Sure, I mean, I love Monster’s Inc. and whatever else Pete Docter has done. And I love South Park. And I got the award from Phil Lord and Chris Miller (directors of Cloudy with a Chance of MeatballsThe Lego MovieSpiderman: Into the Spider-Verse) and they’re pretty amazing.

Was that a bit surreal also? 
Yeah, sure. Chris Miller told me he loved the movie when giving me the award and yeah that’s a high point.

Do you have any other animation plans lined up or do you want to concentrate on cinematography?
I want to do both. Now we’re working on turning this short film to a series in the future. And I also have some live action cinematography that I have lined up.

On your website, your cinematography seems more prominent than animation. 
Do you find there is a lot of overlap between the two disciplines?

Absolutely, there is overlap. Animation movies also have cinematographers. It works a little bit differently in that they usually have two cinematographers, one for camera and one for lighting, because camera happens at the beginning of the movie and lighting happens at the end o the pipeline. But they are still directors of photography. They do amazing stuff with the camera and lighting. For this movie specifically, I used the technology they used in Lion King(2019) and Jungle Book(2016), with the motion capture and virtual camera. So, it also adds that bit of realism to the movie, where half of the movie the camera was animated and the second half of the movie, I was operating a camera.

So, it was more hands on?
Yeah, with the handheld stuff which we recorded off the motion capture stage. I really approached this movie using my cinematography background. I always thought of how I could tell it with the camera and lighting.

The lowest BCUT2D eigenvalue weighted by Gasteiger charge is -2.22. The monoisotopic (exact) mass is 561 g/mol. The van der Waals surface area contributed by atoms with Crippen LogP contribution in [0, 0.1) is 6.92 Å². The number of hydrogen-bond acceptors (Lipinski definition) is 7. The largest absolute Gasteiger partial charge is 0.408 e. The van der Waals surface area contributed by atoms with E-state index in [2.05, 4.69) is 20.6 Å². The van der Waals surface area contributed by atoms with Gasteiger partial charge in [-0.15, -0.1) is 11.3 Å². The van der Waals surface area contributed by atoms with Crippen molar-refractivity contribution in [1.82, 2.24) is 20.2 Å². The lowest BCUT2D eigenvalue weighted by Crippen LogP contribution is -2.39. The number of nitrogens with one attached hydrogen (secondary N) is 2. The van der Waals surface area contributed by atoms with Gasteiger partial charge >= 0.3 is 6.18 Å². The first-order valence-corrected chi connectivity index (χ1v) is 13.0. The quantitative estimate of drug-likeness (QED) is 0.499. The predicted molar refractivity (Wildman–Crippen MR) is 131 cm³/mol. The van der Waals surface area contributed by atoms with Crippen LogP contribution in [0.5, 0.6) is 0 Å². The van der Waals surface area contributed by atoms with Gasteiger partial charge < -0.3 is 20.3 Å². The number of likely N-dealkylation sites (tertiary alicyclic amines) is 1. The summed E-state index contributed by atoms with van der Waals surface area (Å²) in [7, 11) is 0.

Did you learn something new while making this movie? Something you didn’t expect? 
It feels like it would be easier in animation to tell the story because you have incredible amount of freedom and you can do really whatever you want.  But that’s also not a very good thing. Limitations are very useful. When you can put the camera absolutely anywhere and put your lights absolutely anywhere and design your sets however you like, it [can] make it harder. In live action, let’s say we are shooting in a motel room. That motel room gives you your limitations and really dictates how you would approach a scene. But in animation, in my workflow at least, because I was doing everything myself, I had absolutely a lot of freedom. And that sort of made things a little harder to put the movie into a structure visually and from a storytelling perspective. 

With this experience you’ve gathered and the recognition you’ve received, do you have any advice for people that want to get into animation or cinematography for animation?
Not that I’m incredibly accomplished in this area, but I feel like there are a lot of new technologies that are emerging, with live action and animation. I feel like live action cinematography will help a lot of cinematographers get into animation. And that’s something worth pursuing at the live action part. Just to be aware of these new technologies and how they will affect cinematography. That’s very important. So, just do your research.